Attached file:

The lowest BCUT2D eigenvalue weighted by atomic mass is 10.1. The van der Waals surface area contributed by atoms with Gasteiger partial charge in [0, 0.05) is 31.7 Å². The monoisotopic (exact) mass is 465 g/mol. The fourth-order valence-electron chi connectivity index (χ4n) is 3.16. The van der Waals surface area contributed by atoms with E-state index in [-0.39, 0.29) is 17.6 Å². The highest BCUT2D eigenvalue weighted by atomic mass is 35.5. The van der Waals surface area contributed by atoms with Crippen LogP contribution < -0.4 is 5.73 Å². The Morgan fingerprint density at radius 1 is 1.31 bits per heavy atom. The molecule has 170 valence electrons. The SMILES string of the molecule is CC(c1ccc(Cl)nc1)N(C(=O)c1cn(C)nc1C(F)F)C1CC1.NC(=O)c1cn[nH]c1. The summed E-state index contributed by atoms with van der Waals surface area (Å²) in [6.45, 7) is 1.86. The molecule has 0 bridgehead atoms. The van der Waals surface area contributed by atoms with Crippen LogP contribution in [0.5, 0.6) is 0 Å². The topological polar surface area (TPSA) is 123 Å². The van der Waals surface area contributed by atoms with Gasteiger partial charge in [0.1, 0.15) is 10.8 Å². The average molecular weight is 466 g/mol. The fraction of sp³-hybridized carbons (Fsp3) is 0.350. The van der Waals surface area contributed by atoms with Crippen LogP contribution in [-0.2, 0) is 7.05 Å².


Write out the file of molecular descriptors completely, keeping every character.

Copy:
The lowest BCUT2D eigenvalue weighted by atomic mass is 10.1. The van der Waals surface area contributed by atoms with Gasteiger partial charge in [0, 0.05) is 31.7 Å². The monoisotopic (exact) mass is 465 g/mol. The fourth-order valence-electron chi connectivity index (χ4n) is 3.16. The van der Waals surface area contributed by atoms with E-state index in [-0.39, 0.29) is 17.6 Å². The highest BCUT2D eigenvalue weighted by atomic mass is 35.5. The van der Waals surface area contributed by atoms with Crippen LogP contribution < -0.4 is 5.73 Å². The Morgan fingerprint density at radius 1 is 1.31 bits per heavy atom. The molecule has 170 valence electrons. The SMILES string of the molecule is CC(c1ccc(Cl)nc1)N(C(=O)c1cn(C)nc1C(F)F)C1CC1.NC(=O)c1cn[nH]c1. The summed E-state index contributed by atoms with van der Waals surface area (Å²) in [6.45, 7) is 1.86. The molecule has 0 bridgehead atoms. The van der Waals surface area contributed by atoms with Crippen LogP contribution in [0.5, 0.6) is 0 Å². The topological polar surface area (TPSA) is 123 Å². The van der Waals surface area contributed by atoms with Gasteiger partial charge in [0.1, 0.15) is 10.8 Å². The average molecular weight is 466 g/mol. The fraction of sp³-hybridized carbons (Fsp3) is 0.350. The van der Waals surface area contributed by atoms with Crippen LogP contribution in [-0.2, 0) is 7.05 Å².